A totally random, whatever came to mind first, selection of the latest additions to our New Music Monster
Artist: Liz Asaro
New York based multi-genre influenced Artist, Liz Asaro drops her third release of 2018, new single, “High”; high concept, 80s inspired production, confidently paired with a contemporary, upfront mix, with stylishly finessed stereo field and disciplined use of reverb, ambitiously frames the well crafted, slow burn to explosion, blockbuster pop/alt rock, 3 minute 27 second epic. “Can You Feel It in the Air Tonight” drums, backed-up by a multitude of modern pop percussive elements, creating depth and width ; further enhanced by cinematic-style sound design, provide drive and scale for an impressive array of instrumental idea, intuitively arranged within well worked sonic space. Talented singer Liz Asaro delivers a striking performance ; her voice a compelling and contrasting combination of soulful, rock tone, lingering pop-sweet whisper and funk-attitude snarl ; packaged in a rapid-fire assault of chart-targeted, stutter/pitch/delay/reverse vox FX and vocoder/vox-synthed, double tracks and harmonies. “High” marks a step up in terms of production and songwriting for the New York based Artist. The track struts and swaggers, like a prize fighter ready for the big night; resonating a sense of confidence by the beat, landing it’s punches hard on the bar. Look high and listen up, Liz Asaro has found her sound. And she’s ready to rumble.
Artist: Smoke Season
Track: “Boys of Summer”
In drenched reverb, shimmered after-echoed-glow and acoustic tender arpeggio, LA based electro soul duo, Smoke Season release sublime re-imagining of Don Henley’s 1984 hit, “Boys of Summer”. Having begun the year with a Jam in the Van, followed by bitter-electro-sweet-pop single, “Sweetest Thing”, Smoke Season’s mesmerizingly beautiful, smoldering slice of nostalgic-take on the founding Eagles’ iconic solo offering, marks their third in a series of characteristically eclectic 2018 releases. In quiet defiance of the band’s electro-influences, the haunting synthesized laments of Henley’s original, are neither replicated nor updated; electronic sonics instead float ambient, ethereal, creating layers and widths; the digital and the analog entwined, deftly saturated, reborn indistinguishable; Smoke Season daring the listen to tell the difference. Exquisitely judged vocal and instrument FX, processed/delayed, singular and bespoke, ‘ghost’ the expansive, multi-instrumental production of the 80s original. Gabby Bianco’s vocals rise and fall, building up and breaking apart, in a finessed and contrasting performance; quietly seducing and yet, melancholy inducing; the singer’s rendition, a living act of creation, improvisational, intuitive and inspired. A stand still moment; a breathless pause, held in intimate embrace; a smile caught in sunshine, blended almost invisible; hey baby, hey baby, hey; girls say, girls say; hey baby, hey baby, hey; boys, boys say.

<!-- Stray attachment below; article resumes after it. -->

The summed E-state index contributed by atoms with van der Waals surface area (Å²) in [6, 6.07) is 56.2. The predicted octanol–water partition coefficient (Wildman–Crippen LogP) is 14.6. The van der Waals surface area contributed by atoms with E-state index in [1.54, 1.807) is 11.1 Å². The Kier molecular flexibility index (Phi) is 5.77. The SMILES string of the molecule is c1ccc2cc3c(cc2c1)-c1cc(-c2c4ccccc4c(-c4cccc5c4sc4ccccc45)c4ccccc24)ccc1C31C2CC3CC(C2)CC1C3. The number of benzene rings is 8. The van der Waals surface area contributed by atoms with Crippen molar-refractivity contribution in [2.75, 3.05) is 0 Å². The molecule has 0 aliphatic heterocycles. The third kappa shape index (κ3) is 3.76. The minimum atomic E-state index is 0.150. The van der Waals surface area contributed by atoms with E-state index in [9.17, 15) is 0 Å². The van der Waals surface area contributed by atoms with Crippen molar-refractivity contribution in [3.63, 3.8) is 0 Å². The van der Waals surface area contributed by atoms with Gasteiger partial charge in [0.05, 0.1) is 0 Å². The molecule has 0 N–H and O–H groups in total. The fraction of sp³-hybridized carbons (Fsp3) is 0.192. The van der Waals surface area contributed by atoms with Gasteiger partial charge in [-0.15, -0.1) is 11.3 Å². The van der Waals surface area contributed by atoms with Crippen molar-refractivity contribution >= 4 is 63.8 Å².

Artist: Yumi and the Weather
Brighton (UK) based neo-synth pop rush ‘n’ noir four piece, Yumi and the Weather arrive fashionably late to 2018, with new single and uber cool slice of synth-sonic-speed-racer, “Hustle”. Taken from their forthcoming, self-titled LP (release date: Sept. 14), the 3 minute 46 second track, drops on a dash; Ruby Taylor’s stylish vocal delivery, catches the ear from the get go; a hush ‘n’ run, cry from the technoir dark city, further enhanced by deft use of harmonies, blended lush on the reverb. Tonight’s the night, tight drums, snare gated, punch drive in high transient spikes; metronomic sequence, lead, wave and pad, simmer, sear, scorch and scold; guitar and bass, fused analog/digital hybrid, hot wired intrinsic to the expansive, cinematic sound design. Sound FX merge with the musical, vocal moments float, adrift in the sonic-space-infinite; building in pulsating layers of well produced, arrangement, “Hustle” rises on the low down; synth-tronic-solo, cast monumental against the breaking sun, ‘I’ve seen things you people wouldn’t believe.’; ear-caught vocals, blade-run-down to absence, drums deceased and synths resistored, sequencer stops, lost, ‘..like tears in the rain. Time to die.’
About Tobi Davis (BRASH! Magazine/Blog Writer)
Good producing is like good plumbing. If you do your job right, no one notices. Mix, Remix + Master. Run @monsterthread w/ Singer Songwriter Jon Magnusson. Host Thursday’s @musichouruk. Music Reviews for BRASH! Magazine. Promote. Occasional Lyricist. Love my beagle Enzo + fav bands Little Empire and Moxi.
About The Monster Thread
The #MonsterThread is a community of Independent Musicians, Bands and Artists supporting each other in making and sharing Indie Music.